Ben writes children’s books, non-fiction and short stories for children and adults. Born in Motueka, he has been a tobacco farm labourer, tractor driver and market gardener. Since 1992, he has been a publisher and writer, collaborating with his wife, illustrator Helen Taylor. Many of Brown’s books have a strong New Zealand nature background.

Info from Ben Brown’s profile on the New Zealand Book Council website.

Making literary fiction exciting: Michel Faber – Auckland Writers Festival 2016

Michel Faber
Michel Faber (Image supplied)

Michel Faber’s novels defy easy categorisation. He has written in genres as varied as historical fiction (his novel The crimson petal and the white, is set in Victorian London), horror, and science fiction.

Born in the Netherlands, Faber’s family moved to Australia when he was 7 years old, and he describes himself as something of an outsider, an alien, an outlier. He now lives in Scotland, which for a migraine sufferer, has a much more overcast and hospitable environment.

When he sat down to talk at the Auckland Writers Festival with Kiwi writer Paula Morris about his work (and life), I was woefully unprepared for how raw and heartbreaking the conversation would become.

Cover of The book of strange new thingsThis unexpected poignancy was largely due to his discussion of the loss of his wife Eva, who died in 2014 from cancer. Her diagnosis was made while he was writing his latest (and what he claims will be his last) novel, The book of strange new things, and he admitted that her illness had an affect on how the book developed. The novel has a dystopian, futuristic setting, with a pastor sent to a far-off planet to minister to the indigenous population there. He is separated from his wife and themes of love and loss permeate the tale.

Although the setting is sci-fi one, this Faber says, is just “the furniture”, and to some degree is there for the entertainment aspect. At its heart the story is about human beings, faith and love. Though he lost his faith himself when he was 11, he still feels that religion has a purpose for being and he’s interested in what it gives to people.

Religion is intrinsically ridiculous but there is a reason that people have needed it.

The Book of Strange New Things by Michel Faber
The Book of Strange New Things by Michel Faber, Flickr File Reference: 2016-05-15-IMG_1939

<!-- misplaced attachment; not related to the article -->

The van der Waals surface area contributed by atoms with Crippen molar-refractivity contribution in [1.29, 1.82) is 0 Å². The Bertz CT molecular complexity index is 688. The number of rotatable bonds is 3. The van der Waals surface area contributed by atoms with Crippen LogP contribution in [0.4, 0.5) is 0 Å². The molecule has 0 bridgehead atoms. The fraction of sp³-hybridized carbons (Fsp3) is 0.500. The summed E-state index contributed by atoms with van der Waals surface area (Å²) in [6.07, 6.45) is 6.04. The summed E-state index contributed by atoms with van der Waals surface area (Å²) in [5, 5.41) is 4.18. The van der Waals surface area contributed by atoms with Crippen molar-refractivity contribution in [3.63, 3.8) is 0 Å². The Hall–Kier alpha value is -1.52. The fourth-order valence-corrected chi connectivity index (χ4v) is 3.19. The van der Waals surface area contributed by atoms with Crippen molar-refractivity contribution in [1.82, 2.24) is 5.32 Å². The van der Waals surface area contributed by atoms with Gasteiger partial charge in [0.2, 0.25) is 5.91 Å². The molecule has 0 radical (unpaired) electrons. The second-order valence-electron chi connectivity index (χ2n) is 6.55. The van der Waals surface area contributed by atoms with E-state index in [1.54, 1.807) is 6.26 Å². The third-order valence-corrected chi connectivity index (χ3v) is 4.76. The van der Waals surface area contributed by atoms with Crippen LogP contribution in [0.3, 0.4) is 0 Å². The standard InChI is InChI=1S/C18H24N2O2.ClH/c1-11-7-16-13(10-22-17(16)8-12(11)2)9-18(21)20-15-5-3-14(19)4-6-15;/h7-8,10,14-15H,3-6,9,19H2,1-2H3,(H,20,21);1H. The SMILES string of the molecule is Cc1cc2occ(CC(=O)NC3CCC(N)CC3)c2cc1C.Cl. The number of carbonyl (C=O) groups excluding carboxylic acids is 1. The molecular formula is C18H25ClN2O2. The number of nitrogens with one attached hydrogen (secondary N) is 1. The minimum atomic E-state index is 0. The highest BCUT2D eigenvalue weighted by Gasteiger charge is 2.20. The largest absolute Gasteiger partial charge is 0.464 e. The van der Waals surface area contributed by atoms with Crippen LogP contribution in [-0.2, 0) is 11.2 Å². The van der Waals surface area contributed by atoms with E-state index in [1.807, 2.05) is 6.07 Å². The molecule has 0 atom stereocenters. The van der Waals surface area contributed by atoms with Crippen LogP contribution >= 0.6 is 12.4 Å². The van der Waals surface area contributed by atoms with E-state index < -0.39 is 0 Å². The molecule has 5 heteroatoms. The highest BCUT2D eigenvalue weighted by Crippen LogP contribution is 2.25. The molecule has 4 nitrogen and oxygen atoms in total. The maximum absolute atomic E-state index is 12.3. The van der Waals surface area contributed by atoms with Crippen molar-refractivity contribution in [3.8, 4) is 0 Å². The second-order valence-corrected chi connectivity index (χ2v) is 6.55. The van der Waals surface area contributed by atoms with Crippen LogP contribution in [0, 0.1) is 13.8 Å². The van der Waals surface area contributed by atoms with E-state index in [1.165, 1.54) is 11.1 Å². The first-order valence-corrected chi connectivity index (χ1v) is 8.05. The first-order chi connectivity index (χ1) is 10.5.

Regarding the adaptations of his books for the screen, he was very happy with The Crimson Petal and the White,  and on such good terms with the star Romola Garai that he stayed at her house at one point when they needed to be in London for treatment for Eva. He’s even happier with the film version of Under the Skin, starring Scarlett Johansson.

His feeling regarding literary fiction is that it should be interesting and entertaining as well and that’s what he tries to achieve with this books. There’s a risk, he says, that literary authors will write for the entertainment of other literary authors thus forcing ordinary readers towards entertaining but not very good fiction, that doesn’t give them anything of depth.

He doesn’t want people to regret, after several hundred pages, reading his books – “how pointless is that?”

There is actually nothing worse than a really dull work of literary fiction.

Shortly after the session started, a member of staff appeared carrying a pair of red women’s ankle boots. They were placed next to Faber’s chair, he uttered a quick thank you and carried on with what he was saying. Later on as Paula Morris asked him about what Faber would be working on in the future, since no more novels were in the pipeline, he talked about the projects that involved his wife and explained the mystery of the red boots.

His next projects will be working on Eva’s unfinished short stories as well as writing a biography of her life, not for publication, but for the family. As for the boots, he was taking them to parts of the world to which she had never gone and taking pictures of them in contexts in which he thought she’d be happy…